PORT-AU-PRINCE, Haiti (AP) — Haiti’s government announced Sunday that at least eight people have died of cholera, raising concerns about a possible rapidly spreading scenario and reviving memories of an epidemic that killed nearly 10,000 people a decade ago.
The cases – the first reported cholera deaths in three years – occurred in a community called Dekayet in southern Port-au-Prince and the gang-controlled coastal slum of Cite de Soleil, where thousands of people live in cramped, unsanitary conditions.
“Cholera is something that can spread very, very quickly,” warned Laure Adrienne, director general of Haiti’s health ministry.
Food or water contaminated with cholera bacteria can lead to severe diarrhea and dehydration that can be fatal.
The United Nations said in a statement that it was working with the Haitian government to “take an urgent response to this potential outbreak,” stressing that health teams must be guaranteed safe access to areas where cases have been reported.
The deaths come as fuel shortages and ongoing protests have shut down the availability of basic services across Haiti, including medical care and clean water, which are key to fighting cholera and keeping patients alive.
Haiti’s most powerful gang continues to control the entrance to a main fuel terminal in the capital Port-au-Prince, leading to fuel shortages amid soaring prices that have sparked widespread protests that have paralyzed the country for more than two weeks.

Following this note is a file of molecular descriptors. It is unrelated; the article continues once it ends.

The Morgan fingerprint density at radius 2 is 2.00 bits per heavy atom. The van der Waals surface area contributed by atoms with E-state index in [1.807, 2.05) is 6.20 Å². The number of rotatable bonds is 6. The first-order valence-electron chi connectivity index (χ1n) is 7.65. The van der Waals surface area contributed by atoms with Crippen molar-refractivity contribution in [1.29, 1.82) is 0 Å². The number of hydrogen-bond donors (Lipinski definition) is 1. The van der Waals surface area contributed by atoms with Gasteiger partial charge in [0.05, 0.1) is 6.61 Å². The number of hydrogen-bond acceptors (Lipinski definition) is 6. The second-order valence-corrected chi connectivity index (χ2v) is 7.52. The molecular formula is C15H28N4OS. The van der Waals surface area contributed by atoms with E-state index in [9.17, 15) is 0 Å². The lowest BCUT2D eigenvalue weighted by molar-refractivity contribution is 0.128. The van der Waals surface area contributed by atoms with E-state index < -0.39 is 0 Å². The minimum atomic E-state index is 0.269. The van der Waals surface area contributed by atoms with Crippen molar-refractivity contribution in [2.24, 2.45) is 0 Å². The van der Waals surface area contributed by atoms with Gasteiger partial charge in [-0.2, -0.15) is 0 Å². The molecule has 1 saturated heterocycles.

The lack of fuel and the increasing number of roadblocks have prevented water trucks from visiting neighborhoods to provide drinking water to those who can afford it. It has also prompted some companies to temporarily shut down their operations.
On Sunday, the Caribbean Bottling Company said it could no longer produce or distribute drinking water because its diesel reserves had been “completely depleted”, adding that the shortage of such a vital resource would affect “all sectors of society”.
Adrien said health officials were trying to visit communities where cholera has been reported, but that his service has also been affected by the fuel shortage as he called on people blocking the gas terminal and staging protests to “be aware”.
“This is a real problem,” he said of how the country has essentially been paralyzed. “Hopefully this won’t spread.”
Adrien noted that not everyone who died was able to reach a hospital in time.
Haitian Health Minister Alex Larsen said people have a right to protest, but asked Haitians to allow drinking water to be provided to neighborhoods disrupted by barricades and protests.
“The water hasn’t existed in these areas for a long time and people don’t drink treated water,” he said, adding that cholera cases may rise again. “We ask people who can afford it to add some chlorine to the water.”
The latest cholera outbreak in Haiti sickened more than 850,000 people in a country of more than 11 million people, marking one of the world’s worst outbreaks of the preventable disease in recent history.
United Nations peacekeepers from Nepal were blamed for introducing cholera into Haiti’s largest river in October 2010 from sewage. The UN has since acknowledged that it played a role in the outbreak and that it has not done enough to help fight it, but has not specifically said it introduced the disease.
Haiti would have been declared free of cholera by the World Health Organization only after completing three consecutive years without new cases.
Associated Press writer Dánica Coto in San Juan, Puerto Rico contributed.